Data Breach Notification Statutes

November 5, 2014Alerts

Data security is quickly becoming one of the most pressing issues affecting businesses. The security threats are numerous – “hacker attack,” point-of-sale network intrusion (e.g., Target), stolen hard drives and laptops containing customer or employee information – and no company is immune, regardless of its size or its industry. In fact, a recently-published research report by the Ponemon Institute found companies have a nearly 20% chance of suffering a data security breach involving 10,000 or more records over the next 24 months, at an average cost to the company of $201 per record breached.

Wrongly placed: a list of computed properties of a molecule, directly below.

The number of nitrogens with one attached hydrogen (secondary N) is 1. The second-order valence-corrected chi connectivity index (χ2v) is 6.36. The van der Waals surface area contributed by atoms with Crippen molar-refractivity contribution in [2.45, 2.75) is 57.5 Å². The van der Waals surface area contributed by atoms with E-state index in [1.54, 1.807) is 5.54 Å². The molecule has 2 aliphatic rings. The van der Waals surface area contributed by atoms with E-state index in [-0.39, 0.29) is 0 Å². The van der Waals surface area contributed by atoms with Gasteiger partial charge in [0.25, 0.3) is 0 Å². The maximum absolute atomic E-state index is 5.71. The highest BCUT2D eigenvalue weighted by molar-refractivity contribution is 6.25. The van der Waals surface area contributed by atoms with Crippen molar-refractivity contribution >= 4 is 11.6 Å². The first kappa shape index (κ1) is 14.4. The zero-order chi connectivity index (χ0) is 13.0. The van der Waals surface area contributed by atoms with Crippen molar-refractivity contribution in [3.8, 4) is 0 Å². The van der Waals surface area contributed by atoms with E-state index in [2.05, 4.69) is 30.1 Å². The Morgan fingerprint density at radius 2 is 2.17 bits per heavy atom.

Organizations are legally required to take specific steps if the security of consumer or employee data they are holding is compromised. One of the most immediate and important is notifying consumers or employees of the breach. Forty seven states have adopted statutes requiring such notification. However, there is no single, national standard for notification, and the various state laws vary widely about when notice is required, how it must be given, timing and other important features.

Our Privacy and Data Security team has decoded and distilled the 47 different sets of state laws into an easily usable chart containing each state’s notification requirements.